In April 2006, a salon customer was hospitalized with an abscess of the breast caused by MRSA; in July 2006, another customer who had had boils since February 2006 was found to be MRSA positive. Both customers had been given wax treatments by the beautician during the period in which she had an infected hair follicle in her armpit. Swabs taken from this site showed that the beautician was infected with the same MRSA strain as before. Concern arose about the risk for infection to customers through instruments, materials (wax), or contact with other employees. The index patient and the other 6 employees of the salon regularly provided services to each another.
A nurse and ICP of the municipal health department visited the salon in June 2006 to check on hygiene protocols and to advise on preventive measures to reduce risk for further transmission. All working procedures and protocols were investigated, and the salon was advised to clean and disinfect instruments and procedure rooms. More specifically, the ICP observed a total waxing procedure performed by the staff. Ten swabs were taken from used wax, wax implements, and the treatment room. All 6 employees were screened and informed about MRSA and the current situation. Arrangements were also made to test 22 regular customers who had received wax treatments by the index patient in the previous 2 months. In the following weeks, these customers were screened at the municipal health office and informed about MRSA. Of the 22 regular customers, 21 completed a questionnaire and 19 were actually screened for MRSA by culturing samples from nares and throats.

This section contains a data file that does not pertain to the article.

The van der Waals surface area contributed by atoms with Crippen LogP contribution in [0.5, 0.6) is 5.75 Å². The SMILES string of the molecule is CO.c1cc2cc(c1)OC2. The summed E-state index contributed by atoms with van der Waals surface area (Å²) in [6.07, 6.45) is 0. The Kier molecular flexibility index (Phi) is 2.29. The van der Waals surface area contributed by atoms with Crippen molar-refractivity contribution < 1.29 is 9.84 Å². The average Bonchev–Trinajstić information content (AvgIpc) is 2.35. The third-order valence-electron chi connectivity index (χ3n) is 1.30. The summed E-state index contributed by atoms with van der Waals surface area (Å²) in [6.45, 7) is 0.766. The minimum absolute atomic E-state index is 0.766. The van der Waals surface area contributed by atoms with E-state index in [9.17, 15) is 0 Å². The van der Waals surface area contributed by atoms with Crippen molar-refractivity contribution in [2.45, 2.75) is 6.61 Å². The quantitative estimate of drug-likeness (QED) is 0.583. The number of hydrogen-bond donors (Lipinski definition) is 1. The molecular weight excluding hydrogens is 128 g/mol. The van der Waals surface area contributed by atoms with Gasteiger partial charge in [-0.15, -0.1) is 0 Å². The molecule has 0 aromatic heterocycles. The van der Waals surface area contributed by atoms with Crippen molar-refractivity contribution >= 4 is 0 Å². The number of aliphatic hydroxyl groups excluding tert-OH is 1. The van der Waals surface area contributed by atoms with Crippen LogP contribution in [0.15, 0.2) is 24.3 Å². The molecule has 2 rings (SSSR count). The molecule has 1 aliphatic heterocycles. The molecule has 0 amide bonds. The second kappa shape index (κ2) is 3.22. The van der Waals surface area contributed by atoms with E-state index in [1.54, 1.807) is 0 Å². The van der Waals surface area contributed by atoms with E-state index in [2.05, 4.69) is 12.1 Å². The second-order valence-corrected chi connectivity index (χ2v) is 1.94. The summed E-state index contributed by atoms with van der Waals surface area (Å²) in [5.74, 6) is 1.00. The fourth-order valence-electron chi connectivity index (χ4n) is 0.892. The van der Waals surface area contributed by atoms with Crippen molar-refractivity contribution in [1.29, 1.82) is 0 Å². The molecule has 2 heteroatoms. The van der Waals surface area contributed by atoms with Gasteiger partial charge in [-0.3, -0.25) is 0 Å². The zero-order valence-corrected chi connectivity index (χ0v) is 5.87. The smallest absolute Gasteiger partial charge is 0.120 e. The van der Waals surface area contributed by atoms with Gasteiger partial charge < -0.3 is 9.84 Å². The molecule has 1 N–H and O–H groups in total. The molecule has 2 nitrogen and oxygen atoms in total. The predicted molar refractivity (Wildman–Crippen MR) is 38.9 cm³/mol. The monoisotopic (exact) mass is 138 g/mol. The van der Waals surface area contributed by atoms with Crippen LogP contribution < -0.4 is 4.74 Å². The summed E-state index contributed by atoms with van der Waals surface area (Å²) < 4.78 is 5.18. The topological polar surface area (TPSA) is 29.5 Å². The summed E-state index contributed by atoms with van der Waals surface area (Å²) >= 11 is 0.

All employees and the 19 selected regular customers were negative for MRSA colonization. All environmental swabs were also negative for MRSA. It was noted that the 70% alcohol used to disinfect the skin after waxing was diluted with water because customers had complained about the stinging effect of the alcohol on treated skin. Furthermore, it became apparent that after performing waxing treatments the beautician would touch the waxed skin of customers with ungloved hands to check for remaining hairs. She did not wash her hands after removing the gloves.